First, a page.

Channel 4 says it will create over 15,000 training and development opportunities from 2022 with a focus on young people from disadvantaged socio-economic backgrounds who want a career in broadcasting.
The broadcaster is to invest £15 million over the next three years through its 4Skills iniative, which launched in 2020 and is based in the broadcaster’s national HQ in Leeds city centre.
For those wanting to get into broadcasting for the first time, 4Skills will be offering over 200 entry level roles in 2022.
The roles – the vast majority of which will be salaried - will range from training in digital skills with 4Studios in Leeds to apprenticeship programmes and production training schemes across the UK. The roles will provide people with between three and eighteen month opportunities either within Channel 4 itself or with independent production company partners, and will include training and mentoring to enable them to continue their careers in broadcasting.
For people already working in the industry, 4Skills will work with organisations to offer training courses, funding for specific training funds, bursaries and placements as well as training days in Channel 4’s own regional offices in Bristol, Glasgow, Leeds and Manchester.
In terms of schools, 4Skills is designing a series of activities and sessions to raise awareness of careers in production and digital skills. Aimed primarily at Key Stage 3 pupils (11-14 year olds) in disadvantaged areas as well as SEND schools, the initiatives will be a combination of face-to-face and virtual events. Additionally, Channel 4 will also work with schools and colleges to offer 500 work experience opportunities of up to a week for students up to the age of 21. Channel 4 will meet the costs for participants.
Channel 4 will be working with a range of partners across the country including Creative Wales, Screen Scotland and Northern Ireland Screen, along with the National Film and Television School and ScreenSkills.
Alex Mahon, chief executive of Channel 4, said: “Everyone should have an equal chance to follow their dreams and have a job in the creative industries. It shouldn’t be about having certain qualifications but about passion and potential.
Sinead Rocks, managing director of Channel 4 Nations and Regions, leading 4Skills added: “4Skills will have a long-term and lasting impact on learning and skills provision for young people across the country and ultimately it is the audience that will benefit. The people that we train, develop and work with will contribute their own diversity of opinion and life experience to programme making, resulting in content that better reflects the whole of the UK.”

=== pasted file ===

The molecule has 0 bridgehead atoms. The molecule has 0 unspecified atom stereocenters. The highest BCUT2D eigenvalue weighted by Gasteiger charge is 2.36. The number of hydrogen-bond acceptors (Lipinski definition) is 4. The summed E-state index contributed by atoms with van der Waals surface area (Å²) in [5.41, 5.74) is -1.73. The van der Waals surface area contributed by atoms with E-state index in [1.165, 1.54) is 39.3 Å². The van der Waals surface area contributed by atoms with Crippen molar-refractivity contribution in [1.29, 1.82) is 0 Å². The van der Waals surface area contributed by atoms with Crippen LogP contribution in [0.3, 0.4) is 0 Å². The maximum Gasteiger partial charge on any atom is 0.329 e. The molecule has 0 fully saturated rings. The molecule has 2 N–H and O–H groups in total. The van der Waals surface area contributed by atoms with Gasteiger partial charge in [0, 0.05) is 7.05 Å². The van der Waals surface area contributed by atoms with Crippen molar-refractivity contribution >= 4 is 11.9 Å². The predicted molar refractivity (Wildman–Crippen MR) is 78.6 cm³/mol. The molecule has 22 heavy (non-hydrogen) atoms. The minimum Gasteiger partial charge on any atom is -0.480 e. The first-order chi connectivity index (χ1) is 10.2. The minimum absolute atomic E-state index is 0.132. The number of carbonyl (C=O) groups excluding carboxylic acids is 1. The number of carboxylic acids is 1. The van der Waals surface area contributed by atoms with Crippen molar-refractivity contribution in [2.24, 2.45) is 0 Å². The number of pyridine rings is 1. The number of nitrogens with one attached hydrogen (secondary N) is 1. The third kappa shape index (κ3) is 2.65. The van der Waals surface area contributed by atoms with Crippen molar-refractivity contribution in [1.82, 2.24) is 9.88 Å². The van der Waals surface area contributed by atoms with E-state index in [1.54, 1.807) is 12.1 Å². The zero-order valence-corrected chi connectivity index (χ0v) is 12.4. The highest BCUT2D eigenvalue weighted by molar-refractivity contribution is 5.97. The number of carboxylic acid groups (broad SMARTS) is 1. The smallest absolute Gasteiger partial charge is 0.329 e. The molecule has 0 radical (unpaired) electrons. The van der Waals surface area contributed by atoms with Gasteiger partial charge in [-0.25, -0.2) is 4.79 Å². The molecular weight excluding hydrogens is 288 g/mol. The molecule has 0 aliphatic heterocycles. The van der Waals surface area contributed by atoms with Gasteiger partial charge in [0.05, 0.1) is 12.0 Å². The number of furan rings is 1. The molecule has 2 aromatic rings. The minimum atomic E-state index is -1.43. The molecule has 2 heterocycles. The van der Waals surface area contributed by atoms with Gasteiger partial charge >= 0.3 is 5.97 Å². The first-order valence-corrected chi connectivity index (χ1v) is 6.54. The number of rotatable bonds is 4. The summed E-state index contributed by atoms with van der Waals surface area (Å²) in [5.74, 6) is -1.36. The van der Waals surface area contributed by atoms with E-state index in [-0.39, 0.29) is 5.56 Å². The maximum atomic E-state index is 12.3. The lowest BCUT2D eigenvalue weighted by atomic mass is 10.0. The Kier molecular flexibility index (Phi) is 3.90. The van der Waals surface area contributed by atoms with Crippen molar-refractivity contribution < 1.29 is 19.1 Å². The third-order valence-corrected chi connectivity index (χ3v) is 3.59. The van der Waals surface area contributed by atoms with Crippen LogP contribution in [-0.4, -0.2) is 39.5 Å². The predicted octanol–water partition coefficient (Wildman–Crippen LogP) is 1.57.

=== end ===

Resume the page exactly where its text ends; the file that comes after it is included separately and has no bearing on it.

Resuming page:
Organisationally, Channel 4 has sought to improve the socio-economic diversity of its own staff recently.
It has removed a number of barriers for entry, and improved the application process and experience for candidates. For example, requirements for academic qualifications have been removed unless they are absolutely essential for the role, and on-demand video technology has been introduced into the application process. The broadcaster says this enables candidates to complete initial interviews in their own time but also negates the need to take time off work or incur unnecessary travel costs. Additionally, it mitigates the chance of unconscious bias by allowing applications to be seen by a wider number of people within Channel 4 itself.
More recently, Channel 4 has launched a number of paid schemes for people from diverse backgrounds looking to start a career in the media. These include internships in a number of departments including Legal and Compliance, digital content production and data research. In some cases, participants have subsequently secured roles within Channel 4.